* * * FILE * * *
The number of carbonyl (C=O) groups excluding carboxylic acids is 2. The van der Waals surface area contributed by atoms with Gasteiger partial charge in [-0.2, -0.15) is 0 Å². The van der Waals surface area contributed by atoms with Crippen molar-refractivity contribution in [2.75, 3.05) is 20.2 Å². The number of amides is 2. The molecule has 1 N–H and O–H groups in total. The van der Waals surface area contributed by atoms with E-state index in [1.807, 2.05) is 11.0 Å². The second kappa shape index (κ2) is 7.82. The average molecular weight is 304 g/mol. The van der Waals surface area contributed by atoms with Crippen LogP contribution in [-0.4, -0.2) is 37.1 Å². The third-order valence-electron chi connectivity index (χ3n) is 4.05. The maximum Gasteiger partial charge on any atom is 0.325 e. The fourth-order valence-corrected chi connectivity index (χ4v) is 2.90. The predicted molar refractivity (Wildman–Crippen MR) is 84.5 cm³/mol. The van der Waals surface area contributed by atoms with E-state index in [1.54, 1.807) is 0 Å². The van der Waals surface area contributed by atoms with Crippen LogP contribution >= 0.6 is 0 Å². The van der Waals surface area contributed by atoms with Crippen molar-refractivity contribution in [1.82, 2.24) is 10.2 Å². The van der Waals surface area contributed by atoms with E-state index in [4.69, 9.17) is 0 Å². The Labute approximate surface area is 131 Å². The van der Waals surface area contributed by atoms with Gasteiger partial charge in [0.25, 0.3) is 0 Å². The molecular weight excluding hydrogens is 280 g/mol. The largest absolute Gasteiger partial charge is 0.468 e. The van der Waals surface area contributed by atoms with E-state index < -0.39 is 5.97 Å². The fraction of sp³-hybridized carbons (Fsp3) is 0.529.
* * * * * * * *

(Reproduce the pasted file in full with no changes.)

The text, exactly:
The number of carbonyl (C=O) groups excluding carboxylic acids is 2. The van der Waals surface area contributed by atoms with Gasteiger partial charge in [-0.2, -0.15) is 0 Å². The van der Waals surface area contributed by atoms with Crippen molar-refractivity contribution in [2.75, 3.05) is 20.2 Å². The number of amides is 2. The molecule has 1 N–H and O–H groups in total. The van der Waals surface area contributed by atoms with E-state index in [1.807, 2.05) is 11.0 Å². The second kappa shape index (κ2) is 7.82. The average molecular weight is 304 g/mol. The van der Waals surface area contributed by atoms with Crippen LogP contribution in [-0.4, -0.2) is 37.1 Å². The third-order valence-electron chi connectivity index (χ3n) is 4.05. The maximum Gasteiger partial charge on any atom is 0.325 e. The fourth-order valence-corrected chi connectivity index (χ4v) is 2.90. The predicted molar refractivity (Wildman–Crippen MR) is 84.5 cm³/mol. The van der Waals surface area contributed by atoms with E-state index in [1.54, 1.807) is 0 Å². The van der Waals surface area contributed by atoms with Crippen LogP contribution >= 0.6 is 0 Å². The van der Waals surface area contributed by atoms with Crippen molar-refractivity contribution in [1.82, 2.24) is 10.2 Å². The van der Waals surface area contributed by atoms with E-state index in [4.69, 9.17) is 0 Å². The Labute approximate surface area is 131 Å². The van der Waals surface area contributed by atoms with Gasteiger partial charge in [0.25, 0.3) is 0 Å². The molecular weight excluding hydrogens is 280 g/mol. The largest absolute Gasteiger partial charge is 0.468 e. The van der Waals surface area contributed by atoms with E-state index < -0.39 is 5.97 Å². The fraction of sp³-hybridized carbons (Fsp3) is 0.529.